02c163c1-8f5e-49ad-857c-d28f7da66c65

Belcher, Anna, Iverson, Morten, Giering, Sari, Riou, Virginie, Henson, Stephanie A., Berline, Leo, Guilloux, Loic and Sanders, Richard (2016) Depth-resolved particle associated microbial respiration in the northeast Atlantic. Biogeosciences, 13 (17), 4927-4943. (doi:10.5194/bg-2016-130).

Record type: Article

Abstract

Atmospheric levels of carbon dioxide are tightly linked to the depth at which sinking particulate organic carbon (POC) is remineralised in the ocean. Rapid attenuation of downward POC flux typically occurs in the upper mesopelagic (top few hundred metres of the water column), with much slower loss rates deeper in the ocean. Currently, we lack understanding of the processes that drive POC attenuation, resulting in large uncertainties in the mesopelagic carbon budget. Attempts to balance the POC supply to the mesopelagic with respiration by zooplankton and microbes rarely succeed. Where a balance has been found, depth-resolved estimates reveal large compensating imbalances in the upper and lower mesopelagic. In particular, it has been suggested that respiration by free-living microbes and zooplankton in the upper mesopelagic are too low to explain the observed flux attenuation of POC within this layer. We test the hypothesis that particle-associated microbes contribute significantly to community respiration in the mesopelagic, measuring particle-associated microbial respiration of POC in the northeast Atlantic through shipboard measurements on individual marine snow aggregates collected at depth (36–500?m). We find very low rates of both absolute and carbon-specific particle-associated microbial respiration (<?3?%?d?1), suggesting that this term cannot solve imbalances in the upper mesopelagic POC budget. The relative importance of particle-associated microbial respiration increases with depth, accounting for up to 33?% of POC loss in the mid-mesopelagic (128–500?m). We suggest that POC attenuation in the upper mesopelagic (36–128?m) is driven by the transformation of large, fast-sinking particles to smaller, slow-sinking and suspended particles via processes such as zooplankton fragmentation and solubilisation, and that this shift to non-sinking POC may help to explain imbalances in the mesopelagic carbon budget.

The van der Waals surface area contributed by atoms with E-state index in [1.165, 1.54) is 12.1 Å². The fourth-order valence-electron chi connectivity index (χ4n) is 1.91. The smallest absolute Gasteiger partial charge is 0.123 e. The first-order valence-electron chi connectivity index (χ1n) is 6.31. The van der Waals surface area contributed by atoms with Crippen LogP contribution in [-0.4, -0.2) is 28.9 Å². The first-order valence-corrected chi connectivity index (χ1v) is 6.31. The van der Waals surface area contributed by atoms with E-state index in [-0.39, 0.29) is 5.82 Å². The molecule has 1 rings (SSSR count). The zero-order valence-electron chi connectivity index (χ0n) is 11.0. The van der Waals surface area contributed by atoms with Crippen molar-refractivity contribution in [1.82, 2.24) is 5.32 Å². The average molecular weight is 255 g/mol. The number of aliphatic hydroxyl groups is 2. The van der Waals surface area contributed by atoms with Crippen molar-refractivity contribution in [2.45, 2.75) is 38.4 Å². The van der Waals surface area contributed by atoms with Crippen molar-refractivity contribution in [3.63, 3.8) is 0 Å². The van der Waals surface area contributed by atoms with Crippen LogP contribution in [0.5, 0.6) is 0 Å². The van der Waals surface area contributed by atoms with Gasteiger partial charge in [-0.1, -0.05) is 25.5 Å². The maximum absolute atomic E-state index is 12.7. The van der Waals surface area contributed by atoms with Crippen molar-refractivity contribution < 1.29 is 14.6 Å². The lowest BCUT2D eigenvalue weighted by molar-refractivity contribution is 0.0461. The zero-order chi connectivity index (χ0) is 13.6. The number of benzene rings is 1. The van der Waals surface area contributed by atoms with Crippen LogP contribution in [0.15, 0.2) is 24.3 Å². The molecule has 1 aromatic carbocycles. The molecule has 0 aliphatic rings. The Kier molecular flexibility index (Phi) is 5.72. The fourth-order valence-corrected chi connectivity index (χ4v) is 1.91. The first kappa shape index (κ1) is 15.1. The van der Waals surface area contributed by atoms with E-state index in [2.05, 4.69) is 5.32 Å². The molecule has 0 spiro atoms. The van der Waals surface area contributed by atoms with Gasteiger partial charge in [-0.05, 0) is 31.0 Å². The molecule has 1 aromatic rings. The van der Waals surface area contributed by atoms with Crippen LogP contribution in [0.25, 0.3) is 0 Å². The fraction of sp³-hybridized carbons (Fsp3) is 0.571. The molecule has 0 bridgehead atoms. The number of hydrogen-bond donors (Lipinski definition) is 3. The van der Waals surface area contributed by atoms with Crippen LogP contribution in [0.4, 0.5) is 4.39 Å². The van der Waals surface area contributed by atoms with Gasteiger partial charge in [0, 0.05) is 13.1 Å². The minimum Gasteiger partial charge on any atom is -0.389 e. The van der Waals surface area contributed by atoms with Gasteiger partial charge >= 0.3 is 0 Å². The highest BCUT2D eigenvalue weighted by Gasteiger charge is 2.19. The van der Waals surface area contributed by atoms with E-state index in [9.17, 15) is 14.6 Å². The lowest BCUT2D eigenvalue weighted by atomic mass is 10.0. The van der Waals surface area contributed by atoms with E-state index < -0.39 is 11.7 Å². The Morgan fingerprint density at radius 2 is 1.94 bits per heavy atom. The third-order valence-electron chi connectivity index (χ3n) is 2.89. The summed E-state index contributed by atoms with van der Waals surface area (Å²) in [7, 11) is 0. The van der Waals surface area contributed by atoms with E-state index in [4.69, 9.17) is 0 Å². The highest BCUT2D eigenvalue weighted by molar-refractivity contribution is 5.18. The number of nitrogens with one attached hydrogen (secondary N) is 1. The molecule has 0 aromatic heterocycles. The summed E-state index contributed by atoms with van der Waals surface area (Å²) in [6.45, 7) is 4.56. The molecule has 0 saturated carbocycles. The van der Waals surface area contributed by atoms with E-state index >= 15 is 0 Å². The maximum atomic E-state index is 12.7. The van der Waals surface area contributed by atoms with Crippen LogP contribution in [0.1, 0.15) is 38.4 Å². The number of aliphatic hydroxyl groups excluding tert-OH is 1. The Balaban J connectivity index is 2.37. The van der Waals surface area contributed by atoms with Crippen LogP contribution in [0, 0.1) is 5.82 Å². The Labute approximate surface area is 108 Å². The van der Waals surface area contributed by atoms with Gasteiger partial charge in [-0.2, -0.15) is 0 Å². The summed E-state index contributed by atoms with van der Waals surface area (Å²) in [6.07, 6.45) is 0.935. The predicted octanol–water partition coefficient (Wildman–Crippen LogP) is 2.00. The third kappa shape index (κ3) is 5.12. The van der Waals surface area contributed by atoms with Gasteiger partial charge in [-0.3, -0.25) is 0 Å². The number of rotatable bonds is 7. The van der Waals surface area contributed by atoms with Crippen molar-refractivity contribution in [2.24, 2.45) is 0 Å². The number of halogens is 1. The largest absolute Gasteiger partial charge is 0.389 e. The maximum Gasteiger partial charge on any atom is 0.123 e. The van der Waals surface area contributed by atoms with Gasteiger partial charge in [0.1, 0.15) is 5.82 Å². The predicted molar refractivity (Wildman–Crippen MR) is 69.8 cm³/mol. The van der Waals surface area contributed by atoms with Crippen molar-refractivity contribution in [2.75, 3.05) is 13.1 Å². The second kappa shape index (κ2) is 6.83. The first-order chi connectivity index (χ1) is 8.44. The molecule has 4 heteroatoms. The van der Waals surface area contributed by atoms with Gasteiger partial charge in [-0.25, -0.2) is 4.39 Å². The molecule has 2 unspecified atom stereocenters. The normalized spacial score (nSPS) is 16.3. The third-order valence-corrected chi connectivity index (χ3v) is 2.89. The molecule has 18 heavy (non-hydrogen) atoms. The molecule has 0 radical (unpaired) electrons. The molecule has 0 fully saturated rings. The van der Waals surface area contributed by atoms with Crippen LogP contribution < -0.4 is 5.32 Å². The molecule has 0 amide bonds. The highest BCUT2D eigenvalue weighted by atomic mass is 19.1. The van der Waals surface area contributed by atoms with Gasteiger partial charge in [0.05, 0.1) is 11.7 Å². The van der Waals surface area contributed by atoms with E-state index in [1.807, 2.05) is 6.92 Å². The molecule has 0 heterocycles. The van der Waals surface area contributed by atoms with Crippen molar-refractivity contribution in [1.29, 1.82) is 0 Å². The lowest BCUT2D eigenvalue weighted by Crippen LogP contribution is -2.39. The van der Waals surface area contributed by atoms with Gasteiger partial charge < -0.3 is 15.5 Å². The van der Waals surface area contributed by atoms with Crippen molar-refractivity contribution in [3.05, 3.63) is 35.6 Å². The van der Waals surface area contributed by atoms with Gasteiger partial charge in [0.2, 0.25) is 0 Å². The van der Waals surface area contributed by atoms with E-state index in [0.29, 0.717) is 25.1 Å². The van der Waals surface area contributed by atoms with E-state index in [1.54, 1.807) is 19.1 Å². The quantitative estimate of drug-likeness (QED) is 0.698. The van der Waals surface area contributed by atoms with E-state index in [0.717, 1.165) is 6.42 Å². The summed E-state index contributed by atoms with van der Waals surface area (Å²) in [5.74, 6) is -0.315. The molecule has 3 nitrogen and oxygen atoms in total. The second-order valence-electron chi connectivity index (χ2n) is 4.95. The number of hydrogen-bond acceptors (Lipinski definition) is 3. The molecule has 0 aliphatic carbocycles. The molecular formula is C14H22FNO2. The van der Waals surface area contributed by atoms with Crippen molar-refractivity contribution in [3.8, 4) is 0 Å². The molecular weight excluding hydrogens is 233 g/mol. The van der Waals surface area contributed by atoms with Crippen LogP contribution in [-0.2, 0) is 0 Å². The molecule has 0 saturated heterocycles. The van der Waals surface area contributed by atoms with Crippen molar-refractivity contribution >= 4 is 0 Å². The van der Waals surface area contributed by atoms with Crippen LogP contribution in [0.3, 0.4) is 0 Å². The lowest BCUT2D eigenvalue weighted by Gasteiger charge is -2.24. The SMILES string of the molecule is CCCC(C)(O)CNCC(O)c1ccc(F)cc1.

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Accepted/In Press date: 14 April 2016
e-pub ahead of print date: 15 April 2016
Published date: 7 September 2016
Organisations: Ocean and Earth Science, Marine Biogeochemistry

Identifiers

Local EPrints ID: 396640
URI: https://eprints.soton.ac.uk/id/eprint/396640
ISSN: 1726-4170
PURE UUID: 43a040c7-313c-4f23-a2fb-dc2affa26616

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Date deposited: 09 Jun 2016 13:18
Last modified: 09 Jan 2018 18:04

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Contributors

Author: Anna Belcher
Author: Morten Iverson
Author: Sari Giering
Author: Virginie Riou
Author: Leo Berline
Author: Loic Guilloux
Author: Richard Sanders